It matters the words we use and how we name an event, situation, abuse. There were some responses to the David Raped tweet. *It matters that we are honest with ourselves. It matters how we tell the story of David and Bathsheba, because it matters how we think about assault, because it matters how we treat victims, and how we repent. There is a reason one of the 12 steps is to make reparations when it is safe to do so, because it matters how we repent to those we have hurt, that we step out of our own view of the world, that we stop to see from the other person’s point of view, with compassion and empathy, as if they matter. And reparations span all kinds of ways that are about the person who was harmed.

We, every week, gather in confession. We confess our sins, the places where we have damaged relationships, or own or others, before God and one another. And God is faithful in forgiving us. Because God loves and forgives and that love and forgiveness is meant to bring wholeness back into our lives. That is what the healings of Jesus were about, that is what grace is about. That is what our confessions and forgiveness ought to be about.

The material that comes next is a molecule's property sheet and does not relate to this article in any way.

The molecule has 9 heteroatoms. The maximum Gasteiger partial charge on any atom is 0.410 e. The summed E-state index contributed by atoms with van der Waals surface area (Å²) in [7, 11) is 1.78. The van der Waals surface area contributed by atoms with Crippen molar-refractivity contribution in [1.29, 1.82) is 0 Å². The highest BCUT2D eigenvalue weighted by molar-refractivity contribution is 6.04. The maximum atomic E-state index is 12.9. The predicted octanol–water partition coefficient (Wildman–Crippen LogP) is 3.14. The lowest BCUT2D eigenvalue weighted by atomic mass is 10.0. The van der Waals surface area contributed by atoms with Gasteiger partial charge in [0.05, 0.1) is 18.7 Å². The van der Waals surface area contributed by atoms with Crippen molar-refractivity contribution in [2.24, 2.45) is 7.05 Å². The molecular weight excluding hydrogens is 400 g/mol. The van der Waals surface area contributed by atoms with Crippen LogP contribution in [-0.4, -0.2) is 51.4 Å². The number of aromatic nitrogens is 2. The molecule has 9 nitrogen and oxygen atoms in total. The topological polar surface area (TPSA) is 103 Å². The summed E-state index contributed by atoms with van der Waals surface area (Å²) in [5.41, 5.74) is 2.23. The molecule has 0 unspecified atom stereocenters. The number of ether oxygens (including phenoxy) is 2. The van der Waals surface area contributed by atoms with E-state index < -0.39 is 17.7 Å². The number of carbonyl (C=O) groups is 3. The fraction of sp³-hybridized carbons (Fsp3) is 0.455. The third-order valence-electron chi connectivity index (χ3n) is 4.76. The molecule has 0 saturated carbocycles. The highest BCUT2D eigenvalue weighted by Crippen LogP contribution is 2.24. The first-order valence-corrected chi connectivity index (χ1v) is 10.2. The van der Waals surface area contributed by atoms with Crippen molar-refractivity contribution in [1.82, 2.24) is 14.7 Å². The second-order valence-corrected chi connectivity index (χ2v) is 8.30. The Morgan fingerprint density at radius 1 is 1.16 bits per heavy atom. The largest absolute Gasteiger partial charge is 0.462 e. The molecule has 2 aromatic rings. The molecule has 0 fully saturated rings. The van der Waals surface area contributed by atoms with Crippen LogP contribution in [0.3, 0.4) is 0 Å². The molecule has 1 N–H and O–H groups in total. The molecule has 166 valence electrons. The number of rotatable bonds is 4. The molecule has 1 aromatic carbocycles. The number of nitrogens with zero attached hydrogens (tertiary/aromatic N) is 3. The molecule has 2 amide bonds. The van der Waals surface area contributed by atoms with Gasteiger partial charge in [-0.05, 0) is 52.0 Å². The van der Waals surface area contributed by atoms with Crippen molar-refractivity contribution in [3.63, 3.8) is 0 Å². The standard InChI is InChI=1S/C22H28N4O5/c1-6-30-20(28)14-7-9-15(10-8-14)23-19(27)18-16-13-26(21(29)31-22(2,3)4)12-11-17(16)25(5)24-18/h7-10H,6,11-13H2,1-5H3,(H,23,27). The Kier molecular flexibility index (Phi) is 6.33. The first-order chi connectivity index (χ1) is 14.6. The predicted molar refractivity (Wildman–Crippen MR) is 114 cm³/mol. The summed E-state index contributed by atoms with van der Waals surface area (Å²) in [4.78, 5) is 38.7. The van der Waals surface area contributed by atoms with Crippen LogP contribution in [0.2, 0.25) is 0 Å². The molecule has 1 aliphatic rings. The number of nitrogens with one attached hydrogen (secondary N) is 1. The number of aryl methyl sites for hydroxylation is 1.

So we practice it, it is a ritual we participate in so that we are able to leave this place and live confession, grace, forgiveness, and reparations in the world beyond these doors. To help restore the fullness of life that comes when we can be fully seen and heard even in our pain and brokenness, when we honestly confess and work to make the world right, It’s how we model full humanity, our own and the person whom we have wronged. It’s how we grow in compassion and empathy.